Injuries a sore spot for Webber Limited past 2 years, forward eager to reap benefits of hard work

October 31, 1996|By Jerry Bembry | Jerry Bembry,SUN STAFF

For two years, Chris Webber has suffered. He's suffered through two dislocated shoulders. Through surgery. And through months of strenuous rehabilitation. So it's surprising when he's shown an article in a basketball preview magazine entitled "12 Guys To Watch," at the obvious pain he feels when he reads these words next to his picture:

"Once considered the next 'Best Forward in the NBA,' not even the best player on his team Best pal Juwan Howard is Washington's main man now, leaving Webber, injured most of the last season, in a supporting role. Can he adjust, or will he demand another trade?"

Gently laying the magazine down, Webber's eyes are fixed on the words. For nearly a minute he re-reads the words, and it's clear his suffering is beyond physical.

"That hurts," Webber said softly. "But it's the reason why I'm going to keep going. It's the reason why I'm not going to get tired in games. Something good has to come out of what I've been through. I've gone through too much the last two years to not reap the rewards of hard work."

For Webber, the journey begins tomorrow when the Washington Bullets open the 1996-97 season in Orlando, Fla., against the Magic. Webber is back, and healthy. In Rod Strickland, the Bullets have one of the best point guards in basketball. And Juwan Howard is back, after a brief marriage with the Miami Heat.

This Bullets team is loaded. Fifty wins is a possibility. The playoffs is a probability. But for the Bullets to make the major impact that is expected, the 6-foot-10, 250-pound Webber -- who has played in just 69 games over the past two seasons -- is the guy who will have to raise his game to get them there.

Webber knows the spotlight shines brightly on him. Yet he feels he has nothing to prove.

"Just something to prove to myself, not to anyone else," Webber said. "For two years I've been sitting home, hearing whispers, hearing people talk about me and not being able to respond. I can understand people talking about my injury. But don't talk about my game, my play has never been in question."

What has been in question is what Webber has had to say.

Had Webber been up early yesterday watching "SportsCenter" he would have heard the latest cheap shot -- the announcement that Rony Seikaly is the winner of "The Annual Chris Webber Award" for his holdout with the Warriors this season. Webber held out with the Warriors after his rookie season, forcing the trade to Washington.

"I think maybe it's because I speak my mind," said Webber, one of the most candid players in the league, of the criticism. "I'm not afraid to air my views politically. About the government. About how the CIA is supplying crack to the ghetto. I can't let something go by me, and not have an opinion."

So he does what few athletes do -- he publicly says what's on his mind. He did it at Golden State, airing his unhappiness with then coach Don Nelson. And Webber was criticized. He expressed his displeasure with Bullets doctors, after hurting his shoulder for the second time. And he expressed an opinion last season on the team's direction, at times clashing with John Nash, then general manager.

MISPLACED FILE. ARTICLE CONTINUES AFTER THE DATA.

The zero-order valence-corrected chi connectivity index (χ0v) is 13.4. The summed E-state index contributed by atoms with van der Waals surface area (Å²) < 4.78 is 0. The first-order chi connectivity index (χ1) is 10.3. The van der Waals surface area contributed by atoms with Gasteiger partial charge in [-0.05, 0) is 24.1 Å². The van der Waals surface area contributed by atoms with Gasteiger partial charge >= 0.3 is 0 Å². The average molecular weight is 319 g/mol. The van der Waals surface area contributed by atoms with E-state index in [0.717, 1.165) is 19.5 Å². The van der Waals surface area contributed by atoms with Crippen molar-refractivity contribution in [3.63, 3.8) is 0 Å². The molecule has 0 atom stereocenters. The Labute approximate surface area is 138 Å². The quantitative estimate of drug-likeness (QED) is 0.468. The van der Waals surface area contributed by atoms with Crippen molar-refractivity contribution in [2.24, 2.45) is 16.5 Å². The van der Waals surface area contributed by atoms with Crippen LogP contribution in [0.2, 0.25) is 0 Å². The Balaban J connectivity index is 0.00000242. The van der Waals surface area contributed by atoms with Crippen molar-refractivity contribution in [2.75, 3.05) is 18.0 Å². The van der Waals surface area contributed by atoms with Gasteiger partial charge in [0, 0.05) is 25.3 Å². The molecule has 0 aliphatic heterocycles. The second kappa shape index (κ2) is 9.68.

"I have insight and, whether people like it or not, I'm going to let you know," Webber said. "I don't like the fact that there are guys in this league who have an opinion and don't say anything because they don't want to be judged."

Look at Webber's feet. Converse. He wore Nikes in the 15 games he played last year, and even had his own shoe.

"One problem I had was that they were selling shoes to kids for $130 and [kids] in the neighborhood were robbing each other and stealing shoes," Webber said. "So I had a problem with that, and I had to voice it."

(A spokesman for Nike said yesterday that while Webber voiced concerns about the price of the shoe "over the course of negotiations, the decision to continue the relationship has not been precipitated by the price point of the shoe.")

Webber said he will continue to voice his concerns.

"I'm sure I won't have a few deals because of my attitude," he said. "And people don't really know the sacrifices, how many deals I've lost. People think I'm brash and young, but I think everything out. Some of the things I knew the repercussions."

Many feel one of the repercussions of Howard's emerging as an all-star last season is Webber not being able to accept a secondary role. Coach Jim Lynam doesn't feel he has one go-to guy in the low post. He loves the fact that he has many options.

"I wouldn't trade this front line for any front line in basketball," Lynam said.

Webber thinks it's absurd for anyone to feel he can't play alongside Howard.

"It's total opinion, when people say I can't play with Juwan or would demand a trade," Webber said. "When I heard he was going to Miami I went to his house and there was a lot of crying you would have thought somebody had died over there that day.

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